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Drug-induced liver damage - a three-year study of patients from one gastroenterological department.

Lukasz Biernat, Marek Hartleb, Anna Kochel

Med Sci Monit 2002; 8(4): CR292-296

ID: 420865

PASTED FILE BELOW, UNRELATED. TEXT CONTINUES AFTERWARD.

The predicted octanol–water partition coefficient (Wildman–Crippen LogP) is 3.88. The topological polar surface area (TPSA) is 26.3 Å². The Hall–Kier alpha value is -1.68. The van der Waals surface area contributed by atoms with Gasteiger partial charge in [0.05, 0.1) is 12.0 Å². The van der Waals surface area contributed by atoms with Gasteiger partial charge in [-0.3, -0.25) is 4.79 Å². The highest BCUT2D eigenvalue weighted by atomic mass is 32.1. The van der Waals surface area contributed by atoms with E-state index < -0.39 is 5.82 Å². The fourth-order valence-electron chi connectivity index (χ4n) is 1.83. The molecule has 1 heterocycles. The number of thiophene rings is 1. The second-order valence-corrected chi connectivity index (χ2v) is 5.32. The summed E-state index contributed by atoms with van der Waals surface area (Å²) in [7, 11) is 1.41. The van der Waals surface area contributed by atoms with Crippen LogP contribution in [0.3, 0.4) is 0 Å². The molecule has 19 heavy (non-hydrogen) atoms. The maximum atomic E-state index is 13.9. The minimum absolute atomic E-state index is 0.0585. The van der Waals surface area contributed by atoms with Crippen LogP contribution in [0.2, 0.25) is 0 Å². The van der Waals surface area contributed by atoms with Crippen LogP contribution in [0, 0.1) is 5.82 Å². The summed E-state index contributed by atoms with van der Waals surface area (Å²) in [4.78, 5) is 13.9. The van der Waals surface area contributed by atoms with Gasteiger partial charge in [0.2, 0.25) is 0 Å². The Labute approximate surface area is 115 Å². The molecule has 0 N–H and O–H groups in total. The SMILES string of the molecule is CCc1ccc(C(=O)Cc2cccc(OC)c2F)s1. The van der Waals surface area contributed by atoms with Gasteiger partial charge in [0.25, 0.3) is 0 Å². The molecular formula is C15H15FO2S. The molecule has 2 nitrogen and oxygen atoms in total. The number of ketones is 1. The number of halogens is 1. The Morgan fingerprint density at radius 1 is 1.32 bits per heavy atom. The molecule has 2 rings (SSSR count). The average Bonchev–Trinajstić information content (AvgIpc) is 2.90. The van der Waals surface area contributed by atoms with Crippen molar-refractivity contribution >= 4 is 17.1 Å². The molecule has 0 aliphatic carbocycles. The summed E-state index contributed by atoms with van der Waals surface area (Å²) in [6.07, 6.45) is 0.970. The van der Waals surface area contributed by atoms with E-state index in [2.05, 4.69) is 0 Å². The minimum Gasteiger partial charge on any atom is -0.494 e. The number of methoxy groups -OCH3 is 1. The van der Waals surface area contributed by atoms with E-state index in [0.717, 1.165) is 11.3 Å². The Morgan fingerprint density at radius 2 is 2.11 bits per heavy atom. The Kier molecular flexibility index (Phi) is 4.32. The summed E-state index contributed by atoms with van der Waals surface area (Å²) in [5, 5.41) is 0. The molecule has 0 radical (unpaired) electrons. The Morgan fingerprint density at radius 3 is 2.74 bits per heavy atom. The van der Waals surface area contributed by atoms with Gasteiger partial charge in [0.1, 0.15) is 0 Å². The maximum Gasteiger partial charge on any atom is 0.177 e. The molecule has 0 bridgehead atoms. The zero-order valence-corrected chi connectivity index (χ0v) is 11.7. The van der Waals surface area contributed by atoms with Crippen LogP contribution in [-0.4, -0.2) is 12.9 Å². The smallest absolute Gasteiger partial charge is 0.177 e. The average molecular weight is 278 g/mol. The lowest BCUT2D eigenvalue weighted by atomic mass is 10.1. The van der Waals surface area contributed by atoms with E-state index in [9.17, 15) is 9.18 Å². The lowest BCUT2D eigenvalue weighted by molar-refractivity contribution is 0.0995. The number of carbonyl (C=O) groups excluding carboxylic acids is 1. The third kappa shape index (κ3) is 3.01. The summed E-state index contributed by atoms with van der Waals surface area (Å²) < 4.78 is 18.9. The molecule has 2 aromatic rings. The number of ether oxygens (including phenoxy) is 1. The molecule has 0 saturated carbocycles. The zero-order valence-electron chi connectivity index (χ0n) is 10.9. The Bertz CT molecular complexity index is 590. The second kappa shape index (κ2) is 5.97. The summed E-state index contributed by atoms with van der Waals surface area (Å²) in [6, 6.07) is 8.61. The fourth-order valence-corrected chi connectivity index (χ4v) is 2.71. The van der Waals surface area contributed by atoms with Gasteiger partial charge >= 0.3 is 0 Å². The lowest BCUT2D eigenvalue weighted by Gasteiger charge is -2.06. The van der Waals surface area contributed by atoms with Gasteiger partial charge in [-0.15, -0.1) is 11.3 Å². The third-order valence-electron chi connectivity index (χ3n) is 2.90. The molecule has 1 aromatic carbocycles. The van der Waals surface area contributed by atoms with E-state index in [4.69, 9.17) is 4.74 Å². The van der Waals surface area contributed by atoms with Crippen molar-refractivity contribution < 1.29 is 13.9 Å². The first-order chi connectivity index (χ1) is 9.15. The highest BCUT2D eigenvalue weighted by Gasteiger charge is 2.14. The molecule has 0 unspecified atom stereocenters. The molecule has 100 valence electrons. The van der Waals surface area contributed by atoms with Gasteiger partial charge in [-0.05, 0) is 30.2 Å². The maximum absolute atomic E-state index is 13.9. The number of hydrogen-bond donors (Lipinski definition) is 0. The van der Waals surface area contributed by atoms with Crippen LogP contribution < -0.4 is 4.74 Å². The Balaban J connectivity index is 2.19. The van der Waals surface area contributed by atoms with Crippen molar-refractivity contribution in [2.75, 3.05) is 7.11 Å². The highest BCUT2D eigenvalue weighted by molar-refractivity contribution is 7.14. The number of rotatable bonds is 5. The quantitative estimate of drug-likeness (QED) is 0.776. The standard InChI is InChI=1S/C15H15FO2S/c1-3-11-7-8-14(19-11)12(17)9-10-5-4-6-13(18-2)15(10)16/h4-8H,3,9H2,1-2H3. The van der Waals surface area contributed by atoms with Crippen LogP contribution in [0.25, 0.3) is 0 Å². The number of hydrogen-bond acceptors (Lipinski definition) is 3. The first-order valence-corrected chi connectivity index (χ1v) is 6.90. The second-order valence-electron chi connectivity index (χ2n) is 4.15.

BACKGROUND: The aim of our study was to analyze drug-induced liver diseaseover a 3-year period in one gastroenterological department. MATERIAL/METHODS: International consensusstandard definitions and criteria for assessing causality of adverse drug reactions were applied to allpatients with abnormal hepatic test results. RESULTS: Drugs were implicated in hepatic injury in 14 patients(8 females) in whom causal relationship between drug and liver disease was definite or highly probable.The drugs responsible were amoxicillin with clavulanic acid (3 cases), fluvastatin and pravastatin (3cases), antituberculous drugs (2 cases), estrogens, roxithromycin, asacol, satolol, enalapril and thiamazol.A total of 78.6% (11 cases) were classified as hepatocellular or mixed hepatitis, while cholestatic injurywas found in 21.4% (3 cases). There were no lethal or severe (prothrombin < 50%) hepatic drug reactions.In 13 patients the course of liver disease after withdrawal of the offensive drug was either acute orprotracted, while in one patient there was chronic cholestasis (>3 years) resulting from injury to interlobularbile ducts by amoxicllin with clavulanic acid. CONCLUSIONS: A thorough history of drug intake shouldbe taken in all patients presenting with abnormal hepatic test results. Amoxicillin &amp; clavulanic acid,cholesterol-lowering and antituberculin drugs were the most frequent hepatotoxic factors in our patients.In a majority of cases the liver injury was not severe, and resolved after prompt withdrawal of the responsibledrug.

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